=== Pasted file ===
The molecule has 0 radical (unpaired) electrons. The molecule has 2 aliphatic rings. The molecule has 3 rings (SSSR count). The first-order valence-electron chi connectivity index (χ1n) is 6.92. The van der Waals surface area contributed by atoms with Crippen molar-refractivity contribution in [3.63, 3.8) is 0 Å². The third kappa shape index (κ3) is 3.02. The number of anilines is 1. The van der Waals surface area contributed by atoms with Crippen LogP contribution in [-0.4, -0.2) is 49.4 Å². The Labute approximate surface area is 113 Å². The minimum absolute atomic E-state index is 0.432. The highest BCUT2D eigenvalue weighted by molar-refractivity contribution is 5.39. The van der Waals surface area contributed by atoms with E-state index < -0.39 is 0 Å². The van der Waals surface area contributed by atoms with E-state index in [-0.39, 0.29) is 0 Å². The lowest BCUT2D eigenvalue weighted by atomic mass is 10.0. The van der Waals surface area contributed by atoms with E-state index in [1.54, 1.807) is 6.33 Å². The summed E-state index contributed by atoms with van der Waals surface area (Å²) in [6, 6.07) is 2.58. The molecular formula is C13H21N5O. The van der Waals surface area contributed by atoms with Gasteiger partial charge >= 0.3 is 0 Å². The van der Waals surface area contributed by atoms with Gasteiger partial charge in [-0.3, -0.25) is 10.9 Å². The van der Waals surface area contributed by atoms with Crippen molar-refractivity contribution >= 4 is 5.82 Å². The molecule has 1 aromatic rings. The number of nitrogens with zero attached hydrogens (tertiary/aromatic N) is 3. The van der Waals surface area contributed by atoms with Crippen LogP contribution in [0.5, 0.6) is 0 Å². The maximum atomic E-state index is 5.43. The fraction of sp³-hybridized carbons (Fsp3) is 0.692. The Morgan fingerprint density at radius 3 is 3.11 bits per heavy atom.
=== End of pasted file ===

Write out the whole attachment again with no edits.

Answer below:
The molecule has 0 radical (unpaired) electrons. The molecule has 2 aliphatic rings. The molecule has 3 rings (SSSR count). The first-order valence-electron chi connectivity index (χ1n) is 6.92. The van der Waals surface area contributed by atoms with Crippen molar-refractivity contribution in [3.63, 3.8) is 0 Å². The third kappa shape index (κ3) is 3.02. The number of anilines is 1. The van der Waals surface area contributed by atoms with Crippen LogP contribution in [-0.4, -0.2) is 49.4 Å². The Labute approximate surface area is 113 Å². The minimum absolute atomic E-state index is 0.432. The highest BCUT2D eigenvalue weighted by molar-refractivity contribution is 5.39. The van der Waals surface area contributed by atoms with E-state index < -0.39 is 0 Å². The van der Waals surface area contributed by atoms with E-state index in [-0.39, 0.29) is 0 Å². The lowest BCUT2D eigenvalue weighted by atomic mass is 10.0. The van der Waals surface area contributed by atoms with E-state index in [1.54, 1.807) is 6.33 Å². The summed E-state index contributed by atoms with van der Waals surface area (Å²) in [6, 6.07) is 2.58. The molecular formula is C13H21N5O. The van der Waals surface area contributed by atoms with Gasteiger partial charge >= 0.3 is 0 Å². The van der Waals surface area contributed by atoms with Gasteiger partial charge in [-0.3, -0.25) is 10.9 Å². The van der Waals surface area contributed by atoms with Crippen molar-refractivity contribution >= 4 is 5.82 Å². The molecule has 1 aromatic rings. The number of nitrogens with zero attached hydrogens (tertiary/aromatic N) is 3. The van der Waals surface area contributed by atoms with Crippen LogP contribution in [0.5, 0.6) is 0 Å². The maximum atomic E-state index is 5.43. The fraction of sp³-hybridized carbons (Fsp3) is 0.692. The Morgan fingerprint density at radius 3 is 3.11 bits per heavy atom.